An Introduction to the Mass of Wonder
by Fr. Ryan Adorjan
The Mass of Wonder was composed by Michael Keefe to mark the occasion of the ordination of two priests: my own, for the Diocese of Joliet, and that of my friend, Isaac Coulter, for the Diocese of Wichita. The Holy Spirit rushed upon us and, with a brother’s kindness, Jesus anointed us as priests of the New Covenant on May 26, 2018, hundreds of miles apart.
We owe the existence of the Mass of Wonder to the musical genius and personal generosity of Mr. Keefe, this much is plain, but we owe it still more to God himself who I believe inspired not only the work, but who orchestrated the series of events that led to its composition.
After spending a semester learning about parish ministry at Notre Dame Parish in Clarendon Hills, Illinois, where Michael serves as Director of Music, I began Clinical Pastoral Education at a hospital in the northwest suburbs of Chicago. I found myself as the only seminarian living at Mundelein Seminary for the summer, and spent much of my spare time in “retreat mode” - prayer, study, and leisure.
One day, I noticed a small book in the library’s book sale by an author I’d heard about but never actually read, the French Jesuit priest Teilhard de Chardin. A scientist and theologian, the title of Chardin’s book intrigued me: Hymn of the Universe. The first half of this volume is a printing of a meditation by Chardin entitled “Mass of the World.” I took this new find out at sunset to the seminary’s aptly named Belvedere, which features two giant piers jutting out into St. Mary’s Lake, which on warm summer evenings is perfectly still.
In this context of immense peace, I read these words:
"When Christ comes to one of the faithful it is not simply in order to commune with him as an individual; …when, through the mouth of the priest, he says Hoc est corpum meum, these words extend beyond the morsel of bread over which they are said: they give birth to the whole mystical body of Christ. The effect of the priestly act extends beyond the consecrated host to the cosmos itself…the entire realm of matter is slowly but irresistibly affected by this great consecration…From the particular cosmic element into which he has entered, the activity of the Word goes forth to subdue and to draw into himself all the rest.”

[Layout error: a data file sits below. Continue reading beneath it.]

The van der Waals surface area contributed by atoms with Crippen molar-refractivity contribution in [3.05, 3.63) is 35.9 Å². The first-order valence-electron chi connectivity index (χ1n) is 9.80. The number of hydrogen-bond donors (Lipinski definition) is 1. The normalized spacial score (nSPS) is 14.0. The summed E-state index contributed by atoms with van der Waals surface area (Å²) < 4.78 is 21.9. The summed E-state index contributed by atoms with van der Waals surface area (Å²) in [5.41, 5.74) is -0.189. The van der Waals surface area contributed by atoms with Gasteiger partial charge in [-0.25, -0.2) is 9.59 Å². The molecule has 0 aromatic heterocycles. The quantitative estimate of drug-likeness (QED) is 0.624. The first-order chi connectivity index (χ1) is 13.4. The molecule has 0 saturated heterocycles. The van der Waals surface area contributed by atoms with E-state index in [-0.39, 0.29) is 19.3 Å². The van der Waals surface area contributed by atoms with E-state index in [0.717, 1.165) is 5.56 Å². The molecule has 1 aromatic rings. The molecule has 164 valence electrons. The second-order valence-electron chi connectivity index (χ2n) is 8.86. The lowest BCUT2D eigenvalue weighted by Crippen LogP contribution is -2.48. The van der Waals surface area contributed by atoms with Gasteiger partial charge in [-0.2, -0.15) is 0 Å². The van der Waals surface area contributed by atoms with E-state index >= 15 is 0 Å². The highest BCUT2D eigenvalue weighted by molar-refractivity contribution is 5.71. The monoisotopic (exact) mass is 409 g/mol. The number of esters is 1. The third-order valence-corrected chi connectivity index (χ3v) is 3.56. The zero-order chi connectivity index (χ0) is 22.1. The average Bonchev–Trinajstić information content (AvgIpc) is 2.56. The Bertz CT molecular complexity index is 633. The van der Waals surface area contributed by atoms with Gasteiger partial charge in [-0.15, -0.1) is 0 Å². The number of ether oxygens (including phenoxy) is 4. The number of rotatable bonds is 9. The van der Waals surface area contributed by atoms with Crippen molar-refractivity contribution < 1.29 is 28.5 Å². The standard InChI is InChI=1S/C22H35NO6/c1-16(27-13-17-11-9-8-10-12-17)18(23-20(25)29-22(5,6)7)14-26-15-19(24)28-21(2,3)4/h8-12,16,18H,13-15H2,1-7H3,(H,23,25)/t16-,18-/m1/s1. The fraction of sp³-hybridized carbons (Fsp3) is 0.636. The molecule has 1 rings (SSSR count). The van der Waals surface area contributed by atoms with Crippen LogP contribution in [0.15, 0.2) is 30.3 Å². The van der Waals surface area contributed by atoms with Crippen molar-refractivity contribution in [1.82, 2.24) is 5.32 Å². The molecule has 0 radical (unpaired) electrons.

This moment was the first time I thought about the Mass in relation to the whole cosmic order, and my mind turned immediately to my friend Isaac, and the theme he had introduced to me: wonder.
At a period in my life when I was suffering from severe anxiety and depression, wonder became a very important topic for me. Indeed, I can say from personal experience that wonder has the power to undo us and remake us; the heart that is most alive is the one that has been reborn in wonder. Learning to see all creation in a new light, a light that reveals God and speaks to the truths of humanity, allowed me see myself and my situation in a new light, a new glory, a new beauty, and I began to live with new gusto.
When I approached Michael about the possibility of writing a Mass setting for my ordination, I knew instantly what it would be called and with the help of Teilhard de Chardin’s marvelous book I knew, as well, the form it would take. Whenever we are gathered as the people of God, who form Christ’s mystical body, around the table of the Lord, we are there together at the center of the cosmos. Everything comes from that place and flows back toward it. This most wonder-full moment of encounter between God, the human person, and all of creation is shrouded in mystery, and we experience its fullness when we let ourselves become lost, and somehow found, in the mystery.